Mongolia

IMF completes Article IV consultation with Mongolia


Published

The International Monetary Fund (IMF) has completed its Article IV consultation with Mongolia.

The full press release as published on the IMF website is as follows;

“IMF Executive Board Concludes 2015 Article IV Consultation with Mongolia

Press Release No. 15/169

April 14, 2015

On April 3, 2015, the Executive Board of the International Monetary Fund (IMF) concluded the 2015 Article IV Consultation1 with Mongolia.

Medium- to long-term prospects are promising given Mongolia’s large natural resources. In the near term, however, the country continues to face balance-of-payments (BOP) pressures on account of low foreign direct investment (FDI) and weak commodity prices, as well as expansionary macro policies. Imports have now started to taper off, and, with the first phase of the Oyu Tolgoi copper and gold mine now in operation, exports have picked up. The trade balance has thus improved, but with FDI and other financial-account flows still depressed, the overall BOP remains weak. In addition, public debt has risen sharply, and the banking sector should be watched closely in the wake of the rapid credit expansion over the past two years. Barring a change in policies and/or major new developments in the real economy, these trends are likely to continue. Risks are to the downside, and relate to possible difficulties in securing agreement on major investment projects, as well as to the possibilities of a further slowdown in China or a surge in global financial market volatility.

Recognizing these challenges, the new government has already taken some policy action. It has implemented a “Comprehensive Macro Adjustment Plan” which targets a substantial reduction in the fiscal deficit, phases out some of the Bank of Mongolia’s unconventional easing programs, and introduces a number of structural measures to boost exports and substitute for imports. However, additional measures—now under discussion—are needed to underpin the fiscal deficit targets, strengthen monetary and banking-sector policies, and ensure the most vulnerable are protected from the impact of the necessary macro adjustment.

Executive Board Assessment2

Executive Directors noted that Mongolia’s economic prospects remain promising over the medium to long term given its natural resource wealth, although the country faces substantial macroeconomic challenges in the near term. Directors welcomed the policy adjustment envisaged by the authorities and called for further adjustment to strengthen the balance of payments and public finances, safeguard financial stability, and strengthen social safety nets.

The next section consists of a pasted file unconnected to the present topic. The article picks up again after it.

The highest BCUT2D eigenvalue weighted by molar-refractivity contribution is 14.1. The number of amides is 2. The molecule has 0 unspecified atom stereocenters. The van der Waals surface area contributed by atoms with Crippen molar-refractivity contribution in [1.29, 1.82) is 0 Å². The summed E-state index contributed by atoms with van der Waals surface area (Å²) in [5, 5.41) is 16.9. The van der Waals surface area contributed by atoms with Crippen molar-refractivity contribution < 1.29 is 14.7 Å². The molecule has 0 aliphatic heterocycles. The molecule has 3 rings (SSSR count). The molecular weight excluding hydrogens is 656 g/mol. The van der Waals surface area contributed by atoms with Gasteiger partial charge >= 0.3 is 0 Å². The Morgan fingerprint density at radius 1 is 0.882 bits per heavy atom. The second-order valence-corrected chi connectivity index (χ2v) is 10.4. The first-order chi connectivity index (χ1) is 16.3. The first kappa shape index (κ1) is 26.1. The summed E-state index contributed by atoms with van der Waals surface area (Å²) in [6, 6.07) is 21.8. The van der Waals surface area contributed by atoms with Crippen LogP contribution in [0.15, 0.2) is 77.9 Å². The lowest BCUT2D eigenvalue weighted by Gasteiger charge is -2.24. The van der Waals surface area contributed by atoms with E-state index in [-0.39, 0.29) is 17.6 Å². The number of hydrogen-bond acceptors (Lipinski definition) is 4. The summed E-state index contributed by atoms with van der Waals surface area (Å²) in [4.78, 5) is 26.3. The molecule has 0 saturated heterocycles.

Directors agreed that an ambitious consolidation approach would be needed to strengthen the fiscal position. They welcomed the steps already taken and the authorities’ readiness to undertake additional fiscal reforms. Directors saw scope for further cuts in public spending, including that of the Development Bank of Mongolia (DBM), complemented with measures to raise revenue, protect the poor, and improve the effectiveness of subsidies and other social programs. They looked forward to the passage of a supplementary budget that includes these measures. Directors also supported the authorities’ intention to phase out unconventional easing programs by the central bank and encouraged them to bring all DBM spending onto the budget.

Directors agreed on the need for some monetary tightening, while ensuring that banks remain adequately liquid, to help control credit growth and strengthen the balance of payments. They also encouraged the central bank to limit deficit financing. These steps should be complemented with continued efforts to enhance governance at the central bank and the DBM. Noting the role of exchange rate flexibility as a shock absorber for the economy, Directors agreed that foreign exchange intervention should be limited to smoothing excessive volatility.

Directors recommended a comprehensive approach to addressing risks in the banking system. They considered it a priority to bolster banks’ provisions and capital buffers, eliminate forbearance, strengthen risk recognition, and enhance supervisory and crisis preparedness frameworks. Directors commended the authorities for the progress in strengthening the regime against money laundering and terrorism financing.

Directors supported ongoing efforts to foster high, inclusive growth, by improving the investment climate, enhancing competitiveness, and promoting economic diversification. More broadly, they emphasized that prudent management of natural resources is critically important for lasting growth and inter-generational equity.”

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